The Vatican has now defined an extended list of sins – updating a tradition that is 1500 years old. And, may I say, it signals a crumbling of the Catholic Church.
That’s a dramatic suggestion and it’s not intended to be anything but an observation. Consider what is happening here and make your own assessment.
A recent Milan Catholic University survey of Italian Catholics, arguably as devout a constituency as could be found on the planet, showed a serious change in attitude toward perennial Catholic practice. Attendance at confession is no longer practiced by 60% of Italian Catholics.
The Catholic University showed that 30 percent of Italian Catholics believed that there was no need for a priest to be God’s intermediary and 20 percent felt uncomfortable talking about their sins to another person.
These findings prompted Pope Benedict XVI to express concern over rising secularization. He told a seminar group that hedonism and consumerism had even invaded “the bosom of the Church itself, deeply undermining the Christian faith from within, and undermining the lifestyle and daily behaviour of believers”.
In apparent response to this trend Archbishop Gianfranco Girotti of the Vatican Apostolic Penitentiary told the Vatican newspaper L’Osservatore Romano that priests must take account of “new sins which have appeared on the horizon of humanity as a corollary of the unstoppable process of globalisation”.
“You offend God not only by stealing, blaspheming or coveting your neighbour’s wife, but also by ruining the environment, carrying out morally debatable scientific experiments, or allowing genetic manipulations which alter DNA or compromise embryos,” he said.
Now the Vatican says it is time to modernize the list of sins to fit a global world.
Commendable as it may be to draw attention to all forms of wrong, including those that have previously been sidelined, the TREND of what is happening is more significant than the detail.
Here we have one of the most powerful forces in Christendom acting as a handmaiden to social pressures beyond its control. In previous generations this would never be so. In centuries past the Catholic Church set the trend. Indeed Christianity has imposed itself on cultures, nations, families and individuals with profound impact again and again since it was born 2,000 years ago. Christianity has never had to be a handmaiden to society, but rather called society to accept its truths, receive its grace, comprehend its worldview and cooperate with its agenda.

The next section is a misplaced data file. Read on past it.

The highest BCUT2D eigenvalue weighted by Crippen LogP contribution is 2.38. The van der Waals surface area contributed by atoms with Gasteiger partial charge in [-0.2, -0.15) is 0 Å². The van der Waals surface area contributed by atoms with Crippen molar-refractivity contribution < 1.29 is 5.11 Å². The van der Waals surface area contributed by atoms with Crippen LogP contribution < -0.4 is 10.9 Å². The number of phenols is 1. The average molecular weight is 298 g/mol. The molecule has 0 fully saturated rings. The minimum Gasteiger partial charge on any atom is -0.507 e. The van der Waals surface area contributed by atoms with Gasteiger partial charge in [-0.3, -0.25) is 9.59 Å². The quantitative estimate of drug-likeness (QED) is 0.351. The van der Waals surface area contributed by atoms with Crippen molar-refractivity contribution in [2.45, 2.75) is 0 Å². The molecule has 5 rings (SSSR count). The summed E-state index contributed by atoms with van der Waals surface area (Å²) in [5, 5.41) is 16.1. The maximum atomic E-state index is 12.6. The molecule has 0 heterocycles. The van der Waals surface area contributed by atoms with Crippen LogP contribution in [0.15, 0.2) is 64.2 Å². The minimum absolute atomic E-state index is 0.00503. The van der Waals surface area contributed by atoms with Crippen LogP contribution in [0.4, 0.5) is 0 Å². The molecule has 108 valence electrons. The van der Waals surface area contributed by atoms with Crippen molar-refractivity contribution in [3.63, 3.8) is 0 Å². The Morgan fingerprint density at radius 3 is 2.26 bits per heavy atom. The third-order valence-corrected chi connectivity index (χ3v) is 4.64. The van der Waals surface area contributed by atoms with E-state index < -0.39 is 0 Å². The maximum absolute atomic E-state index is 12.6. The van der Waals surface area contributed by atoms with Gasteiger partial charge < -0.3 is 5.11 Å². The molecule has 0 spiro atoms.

So, I find this latest invention alarming. It signals that the Catholic Church has somehow embraced a position of powerlessness. It almost ascribes the greatest social prominence to the “forces of globalism”, probably including such corporations as McDonalds and Microsoft.
At the same time however, the Gospel of our Lord Jesus Christ is still as powerful as ever. The truth of Christianity owes nothing to global forces, but stands in their face and in their way, not needing to step aside to accommodate human culture. The Spirit of God does not need a new sales-pitch or a new message. The old rugged cross, that amazing grace and the church triumphant proceed full-force in this new millennium without apology and without need to re-invent themselves. Praise God for a Saviour who does not change, for grace that is always sufficient and for a hope that is eternal.
The Catholic Church may be signaling by this significant step that it has lost confidence in the gospel which spawned it. It will be interesting to observe, over the next decade or so, if similar expressions of accommodation emerge from the papal corridors.
Believers the world over, be they in traditional churches or underground gatherings, in cathedrals or jungle huts, need not be tempted to uncertainly or doubts about the relevance of their long-held faith. The rock cut out of the mountain is still growing into a mountain that fills the earth – and that is the Church of our Lord Jesus Christ.
Sources: Reuters – Vatican lists “new sins,” including pollution / Times Online – Seven new deadly sins: are you guilty? / CNN – Vatican Updates Sins. March 10, 2008